In the above equation, *s*(*x _{k}*) is the strength of the current information,

*R*is a reference point, and 0 <

*w*< 1 is an adjustment weight. By making assumptions about the encoding of information, the model can be reformulated as either an adding or averaging model (Hogarth and Einhorn, 1992). For the purposes of this paper, we will focus on the adding version of the model because we previously demonstrated that the adding model is superior to the averaging model in accounting for order effects (Trueblood and Busemeyer, 2011).

_{k}According to Hogarth and Einhorn (1992), the adding model arises when information is encoded in an absolute manner. It is assumed that *R *= 0 and − 1 ≤ *s*(*x _{k}*) ≤ 1. Further, Hogarth and Einhorn (1992) made the assumption that the adjustment weight

*w*depends on the state of the current belief and the sign of the difference

_{k}*s*(

*x*) −

_{k}*R*. Specifically, if

*s*(

*x*) ≤

_{k}*R*then

*w*=

_{k}*B*

_{k−1}, and if

*s*(

*x*) >

_{k}*R*then

*w*= 1 −

_{k}*B*

_{k−1}. Using these constraints, the adding model is given by

Order effects arise from the model through the combination of the strength parameters and adjustment weights. The model requires as many strength parameters as pieces of information in the task. For example, the model would require two free parameters to fit the data from the order effects experiment discussed above. This is the same number of parameters used by the quantum inference model.

In previous work examining order effects (Trueblood and Busemeyer, 2011), the quantum model provided better fits to experimental data than the adding model. We also showed the quantum model more readily generalized across different response scales and populations through cross-validation. Further, the quantum model, unlike the adding model, made correct *a priori* predictions about probability judgments in jury decision-making tasks involving irrefutable evidence.

While the adding model can produce order effects, the model cannot provide an adequate account for predictive and diagnostic judgments with strong and weak alternative causes. According to the model, a predictive judgment is given by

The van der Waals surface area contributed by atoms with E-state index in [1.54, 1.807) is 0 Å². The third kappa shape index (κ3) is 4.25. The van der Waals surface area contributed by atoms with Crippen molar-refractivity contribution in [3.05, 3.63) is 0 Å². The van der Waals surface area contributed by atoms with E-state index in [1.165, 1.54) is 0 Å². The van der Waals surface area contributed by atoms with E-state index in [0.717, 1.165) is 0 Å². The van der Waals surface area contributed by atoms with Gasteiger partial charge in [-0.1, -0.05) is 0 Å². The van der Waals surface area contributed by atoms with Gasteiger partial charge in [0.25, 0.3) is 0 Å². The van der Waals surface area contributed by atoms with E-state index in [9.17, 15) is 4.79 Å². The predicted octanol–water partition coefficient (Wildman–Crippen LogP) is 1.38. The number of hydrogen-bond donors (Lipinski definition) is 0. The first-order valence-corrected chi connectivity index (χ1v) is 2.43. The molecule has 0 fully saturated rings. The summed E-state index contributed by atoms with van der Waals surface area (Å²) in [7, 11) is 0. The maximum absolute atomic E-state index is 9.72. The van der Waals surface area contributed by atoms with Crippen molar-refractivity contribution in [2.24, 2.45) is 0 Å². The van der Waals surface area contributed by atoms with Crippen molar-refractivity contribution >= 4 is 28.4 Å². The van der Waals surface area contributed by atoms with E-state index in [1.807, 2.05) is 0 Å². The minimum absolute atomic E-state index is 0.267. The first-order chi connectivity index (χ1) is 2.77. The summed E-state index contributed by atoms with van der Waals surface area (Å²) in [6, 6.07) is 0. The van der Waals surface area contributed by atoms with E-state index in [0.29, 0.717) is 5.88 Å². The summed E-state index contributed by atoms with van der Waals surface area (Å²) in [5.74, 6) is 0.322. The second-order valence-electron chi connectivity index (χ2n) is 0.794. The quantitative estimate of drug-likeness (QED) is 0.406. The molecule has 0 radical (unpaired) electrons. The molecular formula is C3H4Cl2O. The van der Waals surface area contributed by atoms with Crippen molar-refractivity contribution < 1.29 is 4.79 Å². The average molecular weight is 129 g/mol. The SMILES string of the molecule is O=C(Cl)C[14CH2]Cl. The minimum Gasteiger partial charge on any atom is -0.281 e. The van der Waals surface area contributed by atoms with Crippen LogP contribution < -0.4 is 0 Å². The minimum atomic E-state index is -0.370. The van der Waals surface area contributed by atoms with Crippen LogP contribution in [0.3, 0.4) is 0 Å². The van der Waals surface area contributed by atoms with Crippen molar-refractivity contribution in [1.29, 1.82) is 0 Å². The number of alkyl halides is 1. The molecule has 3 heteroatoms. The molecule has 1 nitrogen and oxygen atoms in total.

where it is assumed *s*(Cause) >0 and *B*_{0} is the prior belief in the effect. In order to account for the lack of a significant difference between predictive judgments involving strong and weak alternative causes, the model requires the strength of causes with strong alternatives to be equal to the strength of causes with weak alternatives. When considering causes such as “A mother has a drug-addiction” and “A mother has dark skin,” this assumption seems unlikely.

Now consider the findings with full and no-alternative conditionals. According to the model, a predictive judgment with a no-alternative conditional is given by

where *B _{E}* is given in equation 37 and

*s*(Alternative Causes) is assumed to be negative because the alternative causes are absent. Thus to account for the experimental finding that predictive judgments with full and no-alternative conditionals are the same, the model requires

implying that *s*(Alternative Causes) = 0. It seems unlikely that information such as “[a patient] has not been diagnosed with any other medical or psychiatric disorder that would cause lethargy” would have a strength rating of zero. Thus, the adding model also fails to provide an adequate account of predictive judgments with full and no-alternative conditionals.

## 6. Discussion

This paper illustrates that the quantum inference model can account for data from three different causal reasoning experiments. The quantum model is the first model that has been able to provide a unified account for all three effects. Previous models such as the causal Bayes net discussed in Fernbach et al. (2011) and the belief-adjustment model developed by Hogarth and Einhorn (1992) can only account for a subset of the findings. Further, the quantum model has previously been used to account for order effect data in a number of different inference tasks (Trueblood and Busemeyer, 2011) illustrating the generalizability of the model to a large range of phenomena.

The quantum inference model uses the concept of incompatibility to account for both the three causal reasoning phenomena presented in this paper and the order effect phenomena discussed in Trueblood and Busemeyer (2011). It might be the case that humans can adopt either compatible or incompatible representations and are not constrained to use one or the other. In the case where individuals use a compatible representation, judgments should agree with the laws of classical probability theory. For common situations where circumstances are clear, it seems reasonable that individuals would adopt a compatible representation. For example, consider an electric kettle that only operates when it is plugged in (cause 1) and when it is switched on (cause 2). Because people have a great deal of experience with plugging in and switching on electronic appliances, they can form a compatible representation of these two causes.